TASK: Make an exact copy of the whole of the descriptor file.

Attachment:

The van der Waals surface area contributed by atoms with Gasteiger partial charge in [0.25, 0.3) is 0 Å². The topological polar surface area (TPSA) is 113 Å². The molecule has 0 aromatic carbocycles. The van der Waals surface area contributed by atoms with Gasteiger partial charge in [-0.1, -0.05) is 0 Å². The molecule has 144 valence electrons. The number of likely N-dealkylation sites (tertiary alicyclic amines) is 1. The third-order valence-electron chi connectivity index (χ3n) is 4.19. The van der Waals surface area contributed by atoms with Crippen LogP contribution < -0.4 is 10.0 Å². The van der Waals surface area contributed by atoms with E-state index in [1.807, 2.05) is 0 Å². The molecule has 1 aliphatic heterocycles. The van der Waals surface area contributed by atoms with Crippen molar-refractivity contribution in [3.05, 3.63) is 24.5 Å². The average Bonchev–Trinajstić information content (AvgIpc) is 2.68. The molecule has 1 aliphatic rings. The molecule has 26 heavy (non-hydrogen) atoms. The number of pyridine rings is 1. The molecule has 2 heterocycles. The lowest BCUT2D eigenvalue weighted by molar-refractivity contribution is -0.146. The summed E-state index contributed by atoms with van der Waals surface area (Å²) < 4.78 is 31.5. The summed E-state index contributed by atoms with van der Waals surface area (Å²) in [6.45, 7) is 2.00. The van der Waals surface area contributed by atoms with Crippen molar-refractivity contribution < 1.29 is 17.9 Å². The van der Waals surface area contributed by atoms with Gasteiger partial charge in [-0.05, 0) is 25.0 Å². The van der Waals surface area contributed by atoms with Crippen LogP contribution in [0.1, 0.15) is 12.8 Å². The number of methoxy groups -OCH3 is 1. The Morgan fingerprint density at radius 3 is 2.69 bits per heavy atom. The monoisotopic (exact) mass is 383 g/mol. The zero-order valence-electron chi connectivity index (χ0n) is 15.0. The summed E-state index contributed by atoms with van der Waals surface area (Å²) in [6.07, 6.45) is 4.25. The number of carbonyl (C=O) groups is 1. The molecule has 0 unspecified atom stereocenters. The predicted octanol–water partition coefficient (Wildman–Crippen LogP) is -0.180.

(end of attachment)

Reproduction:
The van der Waals surface area contributed by atoms with Gasteiger partial charge in [0.25, 0.3) is 0 Å². The topological polar surface area (TPSA) is 113 Å². The molecule has 0 aromatic carbocycles. The van der Waals surface area contributed by atoms with Gasteiger partial charge in [-0.1, -0.05) is 0 Å². The molecule has 144 valence electrons. The number of likely N-dealkylation sites (tertiary alicyclic amines) is 1. The third-order valence-electron chi connectivity index (χ3n) is 4.19. The van der Waals surface area contributed by atoms with Crippen LogP contribution < -0.4 is 10.0 Å². The van der Waals surface area contributed by atoms with E-state index in [1.807, 2.05) is 0 Å². The molecule has 1 aliphatic heterocycles. The van der Waals surface area contributed by atoms with Crippen molar-refractivity contribution in [3.05, 3.63) is 24.5 Å². The average Bonchev–Trinajstić information content (AvgIpc) is 2.68. The molecule has 1 aliphatic rings. The molecule has 26 heavy (non-hydrogen) atoms. The number of pyridine rings is 1. The molecule has 2 heterocycles. The lowest BCUT2D eigenvalue weighted by molar-refractivity contribution is -0.146. The summed E-state index contributed by atoms with van der Waals surface area (Å²) < 4.78 is 31.5. The summed E-state index contributed by atoms with van der Waals surface area (Å²) in [6.45, 7) is 2.00. The van der Waals surface area contributed by atoms with Crippen molar-refractivity contribution < 1.29 is 17.9 Å². The van der Waals surface area contributed by atoms with Gasteiger partial charge in [-0.05, 0) is 25.0 Å². The van der Waals surface area contributed by atoms with Crippen LogP contribution in [0.1, 0.15) is 12.8 Å². The number of methoxy groups -OCH3 is 1. The Morgan fingerprint density at radius 3 is 2.69 bits per heavy atom. The monoisotopic (exact) mass is 383 g/mol. The zero-order valence-electron chi connectivity index (χ0n) is 15.0. The summed E-state index contributed by atoms with van der Waals surface area (Å²) in [6.07, 6.45) is 4.25. The number of carbonyl (C=O) groups is 1. The molecule has 0 unspecified atom stereocenters. The predicted octanol–water partition coefficient (Wildman–Crippen LogP) is -0.180.